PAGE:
The BET Experience Celebrated Black Culture on a Massive Scale
Photo by Timothy Norris
Hundreds of thousands of people, young and middle-aged, make their yearly trek to Los Angeles each June for the BET Experience and BET Awards. Now in their 15th year, the BET Awards are still one of the premier music award shows in the United States, with a viewership of 8 million. Located at the Staples Center, L.A. Live, and neighboring Los Angeles Convention Center, the BET Experience offers a glimpse into urban culture with full week of events that bring together a variety of musical artists and astounding access to sports and entertainment icons.
Part of the BET Experience’s appeal is that there is no other event of its kind that brings together so many black artists, celebrities and fans from so many different walks of life, from seasoned rappers and R&B singers to indie artists and pop culture superstars. One minute you’re bouncing around like a crazy person with Rae Sremmurd in the hype-focused Staples Center series of concerts, and the next you’re surrounded by hundreds of “Money” Mayweather fans, listening to him speak of his unparalleled love for his daughters.
R&B Singer LeToya Luckett on the BET Awards Red Carpet
Photo by James Milbry
The current culture of award shows has proliferated an “A-list or No-list” mentality, but the BET Experience was impressive in its appeal to everyday music lovers. Genius Talks and a skills-bragging basketball game were included in the list of events, with generous gifting suites serving as a central networking hub for the entire week. The lavish Tiny's Tequila Brunch and Gifting Suite was a completely enclosed palace of glamorous, with a perfect selection of breakfast and lunch entries, massages, and original fashion and accessories. Similarly, the BET Official Gifting Suite was a unique, differentiated gifting area with vendors handing out everything from candied apples to silk scarves to teeth-whitening kits.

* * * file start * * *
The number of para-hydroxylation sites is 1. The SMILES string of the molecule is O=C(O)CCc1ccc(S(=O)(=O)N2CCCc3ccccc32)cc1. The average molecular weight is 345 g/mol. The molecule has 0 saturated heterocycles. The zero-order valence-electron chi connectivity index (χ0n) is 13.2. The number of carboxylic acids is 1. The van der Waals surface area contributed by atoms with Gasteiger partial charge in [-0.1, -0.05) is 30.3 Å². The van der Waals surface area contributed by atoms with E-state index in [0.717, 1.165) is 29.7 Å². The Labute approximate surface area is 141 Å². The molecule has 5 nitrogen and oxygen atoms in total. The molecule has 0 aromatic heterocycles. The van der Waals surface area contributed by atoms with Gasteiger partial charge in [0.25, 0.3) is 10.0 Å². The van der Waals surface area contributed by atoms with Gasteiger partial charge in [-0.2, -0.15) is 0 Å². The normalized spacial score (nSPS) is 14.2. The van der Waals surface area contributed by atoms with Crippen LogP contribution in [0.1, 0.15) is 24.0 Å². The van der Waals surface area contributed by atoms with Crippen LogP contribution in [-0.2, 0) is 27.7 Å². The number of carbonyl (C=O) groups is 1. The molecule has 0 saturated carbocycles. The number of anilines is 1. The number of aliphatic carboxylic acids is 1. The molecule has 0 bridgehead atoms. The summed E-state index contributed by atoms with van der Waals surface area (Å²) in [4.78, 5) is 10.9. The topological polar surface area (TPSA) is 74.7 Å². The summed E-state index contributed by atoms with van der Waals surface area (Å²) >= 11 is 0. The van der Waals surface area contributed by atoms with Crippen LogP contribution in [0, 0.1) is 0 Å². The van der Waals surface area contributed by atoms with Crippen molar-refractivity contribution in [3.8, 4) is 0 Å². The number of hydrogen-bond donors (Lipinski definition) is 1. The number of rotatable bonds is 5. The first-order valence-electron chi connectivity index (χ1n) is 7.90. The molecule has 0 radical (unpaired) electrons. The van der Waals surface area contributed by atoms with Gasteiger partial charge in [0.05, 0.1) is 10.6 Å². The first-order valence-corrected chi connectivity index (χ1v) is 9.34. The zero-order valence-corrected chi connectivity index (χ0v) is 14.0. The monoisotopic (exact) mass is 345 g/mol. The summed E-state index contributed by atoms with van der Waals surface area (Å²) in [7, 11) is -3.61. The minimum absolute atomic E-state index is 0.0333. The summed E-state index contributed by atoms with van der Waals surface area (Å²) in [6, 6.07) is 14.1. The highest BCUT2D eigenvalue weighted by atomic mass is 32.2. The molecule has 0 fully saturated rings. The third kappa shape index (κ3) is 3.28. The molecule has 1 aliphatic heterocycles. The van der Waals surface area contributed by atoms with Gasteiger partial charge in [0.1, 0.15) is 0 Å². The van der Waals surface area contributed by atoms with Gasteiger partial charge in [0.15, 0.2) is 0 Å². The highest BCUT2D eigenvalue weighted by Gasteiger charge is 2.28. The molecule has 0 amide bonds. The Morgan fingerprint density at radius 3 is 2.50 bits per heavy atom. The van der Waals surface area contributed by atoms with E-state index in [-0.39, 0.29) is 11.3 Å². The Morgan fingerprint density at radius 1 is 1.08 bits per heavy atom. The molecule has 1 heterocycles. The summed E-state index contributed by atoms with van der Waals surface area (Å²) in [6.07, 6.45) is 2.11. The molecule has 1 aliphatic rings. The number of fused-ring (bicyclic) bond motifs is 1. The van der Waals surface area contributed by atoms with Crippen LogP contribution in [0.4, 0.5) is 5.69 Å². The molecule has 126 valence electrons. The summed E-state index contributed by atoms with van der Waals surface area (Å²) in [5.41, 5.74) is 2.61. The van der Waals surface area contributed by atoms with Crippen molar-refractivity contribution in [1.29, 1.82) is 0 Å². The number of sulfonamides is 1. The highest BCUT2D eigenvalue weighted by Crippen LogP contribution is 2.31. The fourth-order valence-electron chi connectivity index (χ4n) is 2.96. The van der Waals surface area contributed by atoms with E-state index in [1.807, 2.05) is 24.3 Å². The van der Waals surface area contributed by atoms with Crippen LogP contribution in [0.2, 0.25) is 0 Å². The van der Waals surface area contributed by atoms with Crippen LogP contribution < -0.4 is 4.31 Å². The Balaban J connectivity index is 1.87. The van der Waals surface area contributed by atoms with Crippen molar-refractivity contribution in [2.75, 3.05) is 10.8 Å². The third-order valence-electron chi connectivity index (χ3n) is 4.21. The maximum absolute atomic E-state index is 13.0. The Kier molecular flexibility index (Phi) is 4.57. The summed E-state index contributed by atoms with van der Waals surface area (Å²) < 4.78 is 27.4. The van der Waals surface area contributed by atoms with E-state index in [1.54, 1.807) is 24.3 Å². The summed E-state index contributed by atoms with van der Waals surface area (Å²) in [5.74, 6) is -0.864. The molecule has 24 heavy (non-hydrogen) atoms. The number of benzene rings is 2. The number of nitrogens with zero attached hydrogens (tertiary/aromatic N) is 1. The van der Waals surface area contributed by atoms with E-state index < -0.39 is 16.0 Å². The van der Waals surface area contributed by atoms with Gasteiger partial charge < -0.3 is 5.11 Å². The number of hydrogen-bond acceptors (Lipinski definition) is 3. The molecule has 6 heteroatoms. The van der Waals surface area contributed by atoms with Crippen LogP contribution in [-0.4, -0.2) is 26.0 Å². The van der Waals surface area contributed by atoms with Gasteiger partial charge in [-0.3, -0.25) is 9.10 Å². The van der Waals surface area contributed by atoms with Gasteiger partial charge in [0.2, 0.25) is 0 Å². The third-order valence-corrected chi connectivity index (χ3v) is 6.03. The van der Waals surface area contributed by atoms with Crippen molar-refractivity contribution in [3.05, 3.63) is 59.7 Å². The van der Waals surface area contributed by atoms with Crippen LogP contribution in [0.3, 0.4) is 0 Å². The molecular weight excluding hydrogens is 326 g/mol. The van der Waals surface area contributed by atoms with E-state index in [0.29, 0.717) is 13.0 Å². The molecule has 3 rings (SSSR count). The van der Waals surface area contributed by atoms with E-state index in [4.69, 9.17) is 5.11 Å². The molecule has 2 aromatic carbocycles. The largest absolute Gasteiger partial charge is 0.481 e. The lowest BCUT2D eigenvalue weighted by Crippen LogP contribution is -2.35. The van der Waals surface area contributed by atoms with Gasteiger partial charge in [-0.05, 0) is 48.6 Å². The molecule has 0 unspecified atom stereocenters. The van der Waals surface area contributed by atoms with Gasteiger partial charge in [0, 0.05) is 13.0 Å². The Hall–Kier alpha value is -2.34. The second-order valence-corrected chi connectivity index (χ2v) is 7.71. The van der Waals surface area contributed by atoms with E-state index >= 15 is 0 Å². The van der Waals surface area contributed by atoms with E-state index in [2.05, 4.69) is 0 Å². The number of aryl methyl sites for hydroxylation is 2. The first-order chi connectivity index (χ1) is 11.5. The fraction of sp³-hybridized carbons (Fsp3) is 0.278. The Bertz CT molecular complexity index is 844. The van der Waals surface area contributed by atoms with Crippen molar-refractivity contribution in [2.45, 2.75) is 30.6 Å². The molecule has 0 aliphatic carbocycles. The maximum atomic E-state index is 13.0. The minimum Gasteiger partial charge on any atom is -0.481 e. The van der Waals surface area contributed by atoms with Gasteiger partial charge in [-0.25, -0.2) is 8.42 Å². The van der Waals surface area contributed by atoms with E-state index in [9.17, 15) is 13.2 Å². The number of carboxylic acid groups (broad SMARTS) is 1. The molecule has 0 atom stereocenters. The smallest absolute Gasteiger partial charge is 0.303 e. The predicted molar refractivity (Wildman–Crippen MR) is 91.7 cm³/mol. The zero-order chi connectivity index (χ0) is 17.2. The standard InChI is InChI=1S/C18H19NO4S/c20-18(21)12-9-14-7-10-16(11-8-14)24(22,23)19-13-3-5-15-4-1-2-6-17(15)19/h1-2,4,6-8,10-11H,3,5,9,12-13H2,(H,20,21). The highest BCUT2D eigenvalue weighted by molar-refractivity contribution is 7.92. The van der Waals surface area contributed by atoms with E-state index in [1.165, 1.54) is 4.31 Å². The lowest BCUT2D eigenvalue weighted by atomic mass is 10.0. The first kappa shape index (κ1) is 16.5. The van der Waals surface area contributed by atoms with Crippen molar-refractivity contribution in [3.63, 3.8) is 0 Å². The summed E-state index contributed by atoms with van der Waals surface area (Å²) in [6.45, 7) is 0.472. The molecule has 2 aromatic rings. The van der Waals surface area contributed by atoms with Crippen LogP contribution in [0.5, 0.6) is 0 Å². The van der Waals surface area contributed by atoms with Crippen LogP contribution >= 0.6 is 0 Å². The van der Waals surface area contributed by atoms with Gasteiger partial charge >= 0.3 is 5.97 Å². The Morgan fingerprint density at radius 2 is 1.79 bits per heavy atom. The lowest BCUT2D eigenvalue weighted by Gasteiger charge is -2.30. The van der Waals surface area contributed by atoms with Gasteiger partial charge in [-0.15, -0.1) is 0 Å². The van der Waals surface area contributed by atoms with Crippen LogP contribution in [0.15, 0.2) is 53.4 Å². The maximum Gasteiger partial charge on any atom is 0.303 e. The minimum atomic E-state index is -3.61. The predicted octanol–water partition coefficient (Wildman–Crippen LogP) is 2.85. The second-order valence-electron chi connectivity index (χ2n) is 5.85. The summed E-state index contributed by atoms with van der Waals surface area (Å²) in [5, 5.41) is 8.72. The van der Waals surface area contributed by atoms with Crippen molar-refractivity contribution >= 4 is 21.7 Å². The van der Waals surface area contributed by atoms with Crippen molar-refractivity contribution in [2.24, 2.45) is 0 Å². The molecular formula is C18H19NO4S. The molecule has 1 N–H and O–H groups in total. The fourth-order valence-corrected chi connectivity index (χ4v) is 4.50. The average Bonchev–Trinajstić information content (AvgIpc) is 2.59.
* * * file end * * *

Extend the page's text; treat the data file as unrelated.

The Genius Talks and panels, which played host mainly to sports and business conversations throughout the weekend, were the most understated part of the experience. They were hugely informative and often pulled standing-room-only crowds, especially for Kobe Bryant and Floyd "Money" Mayweather. The fashions shows scattered around the experience were also a cut above and offered an excellent (and seated) relief from the madness of the branded areas.
Singer Omarion on the Red Carpet
Photo by James Milbry
Over the full BET Experience schedule, which began the previous weekend, there was an unprecedented amount of black music — everything from hip-hop veterans to pop culture mega-artists to more independent musicians. On Saturday, June 20, Chrisette Michele performed a baby-making, sultry set in the Baldwin Hills Crenshaw Plaza, featuring her top hits like “A Couple of Forevers” and the more recent “Blame It On Me.” At the same show, Jordin Sparks made her BET Experience debut with a grown and sexy set, sashaying through her hit “One Step at a Time” and inciting frenzied screams from the crowded atrium in front of the plaza parking structure. The most hotly anticipated act of the day, Deborah Cox, drew mixed reactions from fans. While she played a number of her hits, she failed to connect with the crowd like Jordin.